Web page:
he was standing in that court-house. Let them turn their eyes on the
unhappy prisoner in the dock, and judge for themselves whether he looked
like the mere felon which his learned friend had painted him, or the
romantic, self-deceiving, thoughtless lad, such as he (Mr. Balais) felt
convinced he was. They had all heard of the proverb that all things were
fair in love as in war. When the jury had been young themselves perhaps
some of them had acted upon that theory; at all events, it was not an
unnatural idea for young people to act upon. Proverbs had always a
certain weight and authority of their own. They were not necessarily
Holy Writ (Mr. Balais was not quite certain whether the proverb in
question was one of Solomon's own or not, so he put it in this cautious
manner), but they smacked of it. This Richard Yorke, perhaps, had
thought it no great harm to win his love by a false representation of
the state of his finances. He could not see his way how otherwise
to melt the stony heart of this old curmudgeon, who had
doubtless--notwithstanding the evidence they had heard from him that
day--encouraged the young man's addresses so long as he believed him to
be Mr. Carew's lawful heir. The whole question, in fact, resolved itself
into one of _motive_; and if there was not a word of evidence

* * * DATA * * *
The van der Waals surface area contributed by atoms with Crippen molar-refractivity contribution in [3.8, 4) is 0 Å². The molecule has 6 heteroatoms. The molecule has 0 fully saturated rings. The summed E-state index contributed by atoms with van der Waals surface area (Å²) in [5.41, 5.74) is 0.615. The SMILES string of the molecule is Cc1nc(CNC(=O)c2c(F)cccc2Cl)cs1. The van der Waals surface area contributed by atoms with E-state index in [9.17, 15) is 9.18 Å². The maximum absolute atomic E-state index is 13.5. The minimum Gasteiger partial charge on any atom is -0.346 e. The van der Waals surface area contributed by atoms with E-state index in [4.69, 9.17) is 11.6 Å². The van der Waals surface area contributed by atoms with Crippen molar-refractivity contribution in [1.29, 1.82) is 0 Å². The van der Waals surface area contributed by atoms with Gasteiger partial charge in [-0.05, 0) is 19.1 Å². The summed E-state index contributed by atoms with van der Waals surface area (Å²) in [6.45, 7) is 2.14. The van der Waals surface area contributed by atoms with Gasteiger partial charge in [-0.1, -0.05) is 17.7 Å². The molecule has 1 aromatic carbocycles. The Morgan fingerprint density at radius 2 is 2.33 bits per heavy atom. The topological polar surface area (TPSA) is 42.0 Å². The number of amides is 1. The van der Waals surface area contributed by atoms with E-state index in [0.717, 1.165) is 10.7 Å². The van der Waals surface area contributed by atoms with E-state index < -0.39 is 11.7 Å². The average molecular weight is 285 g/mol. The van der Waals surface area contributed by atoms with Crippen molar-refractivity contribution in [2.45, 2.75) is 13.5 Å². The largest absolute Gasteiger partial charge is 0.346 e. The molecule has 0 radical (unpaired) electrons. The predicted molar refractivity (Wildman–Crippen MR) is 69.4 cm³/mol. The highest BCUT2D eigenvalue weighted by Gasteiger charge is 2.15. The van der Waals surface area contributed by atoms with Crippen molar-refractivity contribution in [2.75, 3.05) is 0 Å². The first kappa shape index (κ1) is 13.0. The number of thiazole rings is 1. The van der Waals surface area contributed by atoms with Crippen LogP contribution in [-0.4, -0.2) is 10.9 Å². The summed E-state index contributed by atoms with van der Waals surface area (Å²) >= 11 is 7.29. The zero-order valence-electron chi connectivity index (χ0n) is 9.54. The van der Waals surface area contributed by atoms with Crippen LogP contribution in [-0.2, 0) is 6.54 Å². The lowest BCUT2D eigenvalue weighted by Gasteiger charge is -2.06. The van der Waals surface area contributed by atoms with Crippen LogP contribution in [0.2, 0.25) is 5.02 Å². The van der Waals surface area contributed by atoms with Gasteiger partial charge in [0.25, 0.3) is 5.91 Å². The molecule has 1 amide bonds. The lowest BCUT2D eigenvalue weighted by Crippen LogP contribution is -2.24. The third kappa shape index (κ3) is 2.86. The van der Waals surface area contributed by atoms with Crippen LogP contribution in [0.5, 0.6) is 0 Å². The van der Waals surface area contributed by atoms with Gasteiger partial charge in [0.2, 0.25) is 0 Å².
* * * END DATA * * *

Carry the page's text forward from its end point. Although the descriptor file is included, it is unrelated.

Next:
forthcoming upon the prisoner's part, he (Mr. Balais) would have left
the case in the jury's hands, with the confident conviction that they
would never impute to that unhappy boy--who had already suffered such
tortures of mind and body as were more than a sufficient punishment for
his offense--the deliberate and shameful crime of which he stood
accused. He had lost his position in the world already; he had lost his
sweetheart, for they had all heard that day that she was about to be
driven into wedlock with his rival, a man twice his age and hers; he had
lost the protection of his father--his own flesh and blood--for since
this miserable occurrence he had chosen to disown him; and yet here was
the prosecutor, who had lost nothing (except his own self-respect, and
the respect of all who had listened to his audacious testimony that
morning), pressing for a conviction, for more punishment; in a word, for
the gratification of a mean revenge. If he (Mr. Balais) had nothing
more, therefore, to urge in his client's defense, he would have been
content to leave the jury to deal with this case--Englishmen, who
detested oppression, and loved that justice only which is tempered with
mercy. But as it so happened, there was no need thus to leave it; no